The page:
As the crow flies, Mijas and Alhaurín de la Torre are merely 15 kilometres apart. On the road, it takes 25 kilometres to get from one city to the other, as the area is quite hilly. Yet, not so hilly that we should not expect a bunch sprint. A bunch sprint Spanish style, that is. So only suited for fast men who don’t shy away from an occasional climb.
Following the start in Mijas the riders head for Marbella and hit the Puerto del Madroña. The 20.1 kilometres KOM-climb is averaging around 5% and peaks at an elevation of 1,065 metres, yet the route climbs a little higher after a few flat kilometres. The riders drop down to Ronda before it goes back up again, yet not as long as and also less steep than the former climb. Once again the route breaks through the 1,000 metres ceiling before a long drop with a few intermediate hills transfers the riders to 135 metres above sea level. Still 50 kilometres to go.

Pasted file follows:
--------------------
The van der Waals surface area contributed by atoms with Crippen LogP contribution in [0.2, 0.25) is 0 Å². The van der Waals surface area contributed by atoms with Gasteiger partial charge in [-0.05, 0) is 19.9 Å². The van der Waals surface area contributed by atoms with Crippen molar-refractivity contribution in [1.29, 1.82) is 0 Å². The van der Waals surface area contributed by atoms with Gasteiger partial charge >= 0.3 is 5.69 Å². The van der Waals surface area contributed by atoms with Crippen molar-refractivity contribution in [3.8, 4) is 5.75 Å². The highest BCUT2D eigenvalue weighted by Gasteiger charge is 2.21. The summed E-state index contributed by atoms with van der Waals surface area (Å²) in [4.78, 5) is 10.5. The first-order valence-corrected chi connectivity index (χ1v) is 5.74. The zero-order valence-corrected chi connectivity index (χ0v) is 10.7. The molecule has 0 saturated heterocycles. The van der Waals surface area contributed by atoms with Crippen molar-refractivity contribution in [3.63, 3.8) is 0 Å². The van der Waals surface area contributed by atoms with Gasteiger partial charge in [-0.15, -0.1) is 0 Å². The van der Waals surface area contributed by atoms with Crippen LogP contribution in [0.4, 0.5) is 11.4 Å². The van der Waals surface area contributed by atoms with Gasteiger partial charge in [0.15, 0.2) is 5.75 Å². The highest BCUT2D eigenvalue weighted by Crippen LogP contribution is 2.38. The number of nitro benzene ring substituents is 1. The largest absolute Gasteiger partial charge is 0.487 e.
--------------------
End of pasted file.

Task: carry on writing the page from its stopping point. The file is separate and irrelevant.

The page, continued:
A rolling climb leads to Mijas – not the departure place though, but the white pueblo inland. The route once again drops down to the coast and moves through Torremolinos. 10 kilometres left to race, firstly a false flat down before the road starts to go (false flat) up with 7 kilometres left. With 4.1 kilometres out the riders turn left at a roundabout to hit an extended final straight. The first half of it slopes at 2.5%, while the second half begins with a downhill false flat. When the flamme rouge flies over the road the route is flat until the line.
The first three riders on the line take time bonuses of 10, 6 and 4 seconds, while the intermediate sprint (at kilometre 153.4) comes with 3, 2 and 1 seconds.
Vuelta a España 2018 stage 3: Route maps, height profiles, and more
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